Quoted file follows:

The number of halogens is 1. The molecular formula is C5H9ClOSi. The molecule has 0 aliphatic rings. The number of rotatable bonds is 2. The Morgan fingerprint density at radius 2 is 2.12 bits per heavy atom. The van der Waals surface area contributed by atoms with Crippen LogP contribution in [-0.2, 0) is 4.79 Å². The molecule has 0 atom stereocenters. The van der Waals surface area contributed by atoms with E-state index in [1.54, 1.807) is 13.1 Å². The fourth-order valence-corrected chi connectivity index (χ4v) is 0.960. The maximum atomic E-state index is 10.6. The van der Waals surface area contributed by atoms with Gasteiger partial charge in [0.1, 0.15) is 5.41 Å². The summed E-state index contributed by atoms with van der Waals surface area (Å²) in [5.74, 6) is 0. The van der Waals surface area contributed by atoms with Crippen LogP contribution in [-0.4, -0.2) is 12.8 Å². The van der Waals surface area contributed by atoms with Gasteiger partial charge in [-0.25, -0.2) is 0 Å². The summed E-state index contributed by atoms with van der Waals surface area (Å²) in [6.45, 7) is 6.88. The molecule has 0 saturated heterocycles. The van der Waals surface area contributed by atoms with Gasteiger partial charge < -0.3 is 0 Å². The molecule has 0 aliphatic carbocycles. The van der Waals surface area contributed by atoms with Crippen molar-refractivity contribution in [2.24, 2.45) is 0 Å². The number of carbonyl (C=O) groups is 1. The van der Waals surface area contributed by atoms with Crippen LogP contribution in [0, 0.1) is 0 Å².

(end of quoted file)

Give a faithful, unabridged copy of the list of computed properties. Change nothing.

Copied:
The number of halogens is 1. The molecular formula is C5H9ClOSi. The molecule has 0 aliphatic rings. The number of rotatable bonds is 2. The Morgan fingerprint density at radius 2 is 2.12 bits per heavy atom. The van der Waals surface area contributed by atoms with Crippen LogP contribution in [-0.2, 0) is 4.79 Å². The molecule has 0 atom stereocenters. The van der Waals surface area contributed by atoms with E-state index in [1.54, 1.807) is 13.1 Å². The fourth-order valence-corrected chi connectivity index (χ4v) is 0.960. The maximum atomic E-state index is 10.6. The van der Waals surface area contributed by atoms with Gasteiger partial charge in [0.1, 0.15) is 5.41 Å². The summed E-state index contributed by atoms with van der Waals surface area (Å²) in [5.74, 6) is 0. The van der Waals surface area contributed by atoms with Crippen LogP contribution in [-0.4, -0.2) is 12.8 Å². The van der Waals surface area contributed by atoms with Gasteiger partial charge in [-0.25, -0.2) is 0 Å². The summed E-state index contributed by atoms with van der Waals surface area (Å²) in [6.45, 7) is 6.88. The molecule has 0 saturated heterocycles. The van der Waals surface area contributed by atoms with Gasteiger partial charge < -0.3 is 0 Å². The molecule has 0 aliphatic carbocycles. The van der Waals surface area contributed by atoms with Crippen molar-refractivity contribution in [2.24, 2.45) is 0 Å². The number of carbonyl (C=O) groups is 1. The van der Waals surface area contributed by atoms with Crippen LogP contribution in [0, 0.1) is 0 Å².